sat in an exam room for a long time, listening to the occasional muffled conversations behind the door. Shar’s mouth had gone dry, and she
wished she’d brought a water bottle. Even though this was supposed to
be the best hospital in the state, the room was tiny and windowless and
plain—all utility and nothing to soften the antiseptic smell, plain white
walls, and paper-covered exam table.
The doctor frowned as Shar tried to explain the situation, got out a
few vague sentences, and stopped with a shrug. Her throat had knotted
up, and she couldn’t seem to get it to loosen. She took a deep breath,
but it smelled of hospital, and she couldn’t stop seeing Lloyd lying there
barely conscious, his face yellow-white, his lips red and covered in
sores—her big, strong country boy dwindled to a measly hundred and
thirty pounds. She heard the rattle in his lungs and gripped the arms
of her chair and swallowed, staving off vomit. She looked at her daughter, and her vision shrank to pinholes. Moving her gaze to a crack in
the linoleum floor, she pinched the inside of her arm like she had when
she was watching Lloyd die and this feeling came on. It worked, and
her vision slowly came back. Her eyes focused on Jemma, who was now
holding her hand.
When she had sufficiently convinced the girl that she was fine, Jemma
answered the doctor’s questions while Shar sat there like a dried-out slug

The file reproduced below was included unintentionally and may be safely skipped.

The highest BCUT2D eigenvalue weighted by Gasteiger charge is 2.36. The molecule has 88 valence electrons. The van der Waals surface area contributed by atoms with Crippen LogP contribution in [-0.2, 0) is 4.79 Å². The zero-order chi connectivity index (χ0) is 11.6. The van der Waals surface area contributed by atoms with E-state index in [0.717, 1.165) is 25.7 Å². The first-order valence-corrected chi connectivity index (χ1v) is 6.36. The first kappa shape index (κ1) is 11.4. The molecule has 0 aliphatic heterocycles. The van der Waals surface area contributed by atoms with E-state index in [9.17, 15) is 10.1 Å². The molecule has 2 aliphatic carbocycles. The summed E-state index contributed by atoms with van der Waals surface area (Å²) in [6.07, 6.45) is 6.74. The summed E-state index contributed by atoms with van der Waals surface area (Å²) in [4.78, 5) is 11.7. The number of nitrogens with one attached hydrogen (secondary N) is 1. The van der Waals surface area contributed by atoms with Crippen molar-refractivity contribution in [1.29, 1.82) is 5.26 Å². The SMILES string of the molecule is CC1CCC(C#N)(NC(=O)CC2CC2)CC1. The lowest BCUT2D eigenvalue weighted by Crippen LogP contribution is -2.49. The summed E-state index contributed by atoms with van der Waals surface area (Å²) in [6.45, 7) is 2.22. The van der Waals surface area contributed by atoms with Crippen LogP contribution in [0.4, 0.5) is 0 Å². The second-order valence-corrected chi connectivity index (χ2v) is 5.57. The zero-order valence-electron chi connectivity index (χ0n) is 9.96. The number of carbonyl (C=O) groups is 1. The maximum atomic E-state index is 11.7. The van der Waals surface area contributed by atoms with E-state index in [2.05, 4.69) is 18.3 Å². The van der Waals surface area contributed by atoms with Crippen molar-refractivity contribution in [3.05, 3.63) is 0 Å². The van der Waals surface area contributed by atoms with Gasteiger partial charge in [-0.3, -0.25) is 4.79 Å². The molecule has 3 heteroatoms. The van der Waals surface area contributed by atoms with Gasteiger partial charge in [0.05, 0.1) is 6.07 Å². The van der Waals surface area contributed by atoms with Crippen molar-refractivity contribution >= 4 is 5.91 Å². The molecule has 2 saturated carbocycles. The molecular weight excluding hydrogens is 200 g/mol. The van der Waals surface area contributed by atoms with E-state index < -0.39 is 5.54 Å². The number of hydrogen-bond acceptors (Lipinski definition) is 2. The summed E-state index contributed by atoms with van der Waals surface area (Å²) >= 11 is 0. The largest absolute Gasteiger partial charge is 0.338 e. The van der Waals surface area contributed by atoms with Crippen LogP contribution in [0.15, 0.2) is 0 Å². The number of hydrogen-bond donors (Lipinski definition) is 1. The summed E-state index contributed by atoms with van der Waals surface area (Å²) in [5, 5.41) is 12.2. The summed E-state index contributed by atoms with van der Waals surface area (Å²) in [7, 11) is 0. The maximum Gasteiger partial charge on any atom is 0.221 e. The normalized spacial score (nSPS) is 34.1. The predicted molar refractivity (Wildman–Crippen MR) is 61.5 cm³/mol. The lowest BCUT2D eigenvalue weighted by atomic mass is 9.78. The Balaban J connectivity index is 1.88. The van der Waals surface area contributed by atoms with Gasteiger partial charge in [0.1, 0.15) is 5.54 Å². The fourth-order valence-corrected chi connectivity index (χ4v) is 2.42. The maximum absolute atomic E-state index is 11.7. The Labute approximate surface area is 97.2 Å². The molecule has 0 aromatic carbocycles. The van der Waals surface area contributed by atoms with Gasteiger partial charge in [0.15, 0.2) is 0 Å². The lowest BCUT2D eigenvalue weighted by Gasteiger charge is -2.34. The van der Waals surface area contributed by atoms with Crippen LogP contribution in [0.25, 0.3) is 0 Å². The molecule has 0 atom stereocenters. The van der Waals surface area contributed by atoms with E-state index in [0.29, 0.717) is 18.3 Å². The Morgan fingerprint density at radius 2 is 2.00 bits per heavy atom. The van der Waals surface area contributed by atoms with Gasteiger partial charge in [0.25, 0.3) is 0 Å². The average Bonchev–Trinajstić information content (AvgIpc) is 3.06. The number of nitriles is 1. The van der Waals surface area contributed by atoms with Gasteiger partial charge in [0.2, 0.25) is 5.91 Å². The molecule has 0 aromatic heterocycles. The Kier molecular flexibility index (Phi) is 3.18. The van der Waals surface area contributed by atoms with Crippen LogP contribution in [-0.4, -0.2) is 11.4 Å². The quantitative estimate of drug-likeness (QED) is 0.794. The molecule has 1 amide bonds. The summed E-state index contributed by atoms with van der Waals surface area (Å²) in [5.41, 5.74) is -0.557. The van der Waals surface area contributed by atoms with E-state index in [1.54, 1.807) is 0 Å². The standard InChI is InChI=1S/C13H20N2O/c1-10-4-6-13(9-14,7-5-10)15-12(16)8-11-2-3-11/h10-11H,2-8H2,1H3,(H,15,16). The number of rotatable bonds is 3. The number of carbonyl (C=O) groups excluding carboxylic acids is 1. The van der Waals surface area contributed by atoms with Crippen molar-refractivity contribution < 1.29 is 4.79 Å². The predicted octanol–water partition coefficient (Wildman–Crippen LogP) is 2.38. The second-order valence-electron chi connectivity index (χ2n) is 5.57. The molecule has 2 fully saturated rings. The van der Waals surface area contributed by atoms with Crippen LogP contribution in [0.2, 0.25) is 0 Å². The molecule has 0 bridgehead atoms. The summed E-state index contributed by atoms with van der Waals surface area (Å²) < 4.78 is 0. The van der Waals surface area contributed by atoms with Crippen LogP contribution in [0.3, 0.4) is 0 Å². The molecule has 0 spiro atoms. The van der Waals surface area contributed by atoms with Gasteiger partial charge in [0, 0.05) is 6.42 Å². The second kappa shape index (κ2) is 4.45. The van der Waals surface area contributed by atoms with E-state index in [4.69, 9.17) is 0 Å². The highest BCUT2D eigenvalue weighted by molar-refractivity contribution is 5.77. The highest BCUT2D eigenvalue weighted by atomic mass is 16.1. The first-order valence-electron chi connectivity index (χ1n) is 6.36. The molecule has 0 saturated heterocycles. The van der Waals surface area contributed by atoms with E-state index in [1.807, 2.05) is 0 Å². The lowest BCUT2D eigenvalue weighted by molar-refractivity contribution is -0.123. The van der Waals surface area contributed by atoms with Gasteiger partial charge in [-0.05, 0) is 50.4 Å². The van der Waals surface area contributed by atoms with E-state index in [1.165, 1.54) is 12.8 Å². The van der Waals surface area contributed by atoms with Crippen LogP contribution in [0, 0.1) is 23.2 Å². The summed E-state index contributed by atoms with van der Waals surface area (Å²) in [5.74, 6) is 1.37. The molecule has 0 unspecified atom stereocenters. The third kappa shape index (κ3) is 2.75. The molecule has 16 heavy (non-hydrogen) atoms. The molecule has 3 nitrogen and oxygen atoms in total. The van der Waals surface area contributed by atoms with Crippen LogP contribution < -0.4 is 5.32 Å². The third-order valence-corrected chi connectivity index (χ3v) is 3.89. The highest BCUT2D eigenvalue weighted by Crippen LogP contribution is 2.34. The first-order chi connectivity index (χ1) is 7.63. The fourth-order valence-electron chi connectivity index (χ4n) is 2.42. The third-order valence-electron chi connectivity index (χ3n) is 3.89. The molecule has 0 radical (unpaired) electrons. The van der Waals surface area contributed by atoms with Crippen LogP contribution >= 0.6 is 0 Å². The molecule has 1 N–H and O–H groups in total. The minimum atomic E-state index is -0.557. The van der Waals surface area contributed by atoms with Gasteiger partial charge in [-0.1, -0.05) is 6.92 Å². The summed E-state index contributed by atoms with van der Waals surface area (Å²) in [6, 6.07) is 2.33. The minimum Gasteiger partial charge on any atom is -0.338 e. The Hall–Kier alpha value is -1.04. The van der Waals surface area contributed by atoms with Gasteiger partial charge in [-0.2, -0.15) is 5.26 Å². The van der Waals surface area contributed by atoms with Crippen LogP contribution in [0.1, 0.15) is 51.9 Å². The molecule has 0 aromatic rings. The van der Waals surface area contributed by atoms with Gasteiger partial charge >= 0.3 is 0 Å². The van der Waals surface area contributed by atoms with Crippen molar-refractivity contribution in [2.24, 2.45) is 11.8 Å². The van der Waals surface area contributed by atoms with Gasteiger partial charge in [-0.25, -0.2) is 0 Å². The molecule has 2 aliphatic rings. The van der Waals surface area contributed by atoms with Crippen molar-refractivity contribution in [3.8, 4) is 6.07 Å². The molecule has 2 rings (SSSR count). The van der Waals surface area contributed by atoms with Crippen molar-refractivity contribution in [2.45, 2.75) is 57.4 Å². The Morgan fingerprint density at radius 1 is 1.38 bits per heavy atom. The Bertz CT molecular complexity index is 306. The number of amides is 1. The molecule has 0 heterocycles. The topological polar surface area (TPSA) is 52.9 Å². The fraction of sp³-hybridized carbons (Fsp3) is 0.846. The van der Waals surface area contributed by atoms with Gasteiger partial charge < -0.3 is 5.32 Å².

and said nothing. Jemma outlined which symptoms had started when,
describing the way she felt most of the time and the tests she had done
up to now. She talked about symptoms Shar had no idea she’d developed—constipation, heavier menstruation, nightmares. She snapped
Shar completely out of her stupor by correcting the doctor when he
called her menstruation irregular and a common condition for someone
her age, and she said no, it was heavy, and it was not common for her.
She held a crinkled paper with notes in one hand, Shar noticed. When
had she made those?
Jemma finished the conversation by looking up at the doctor and saying that she suspected something was seriously wrong with her. Shar’s
stomach dropped. She wondered when the girl had started to think this
way and why she had never shared the feeling with Shar. Or worse, if she
had, and Shar just hadn’t been listening.
Shar walked Jemma to the basement for her MRI, sitting on a cold
metal chair in the hallway while the girl donned a gauzy top and pair of
shorts and disappeared into the room with the claustrophobic, space-age-looking machine. When Jemma finished, the tech walked her out,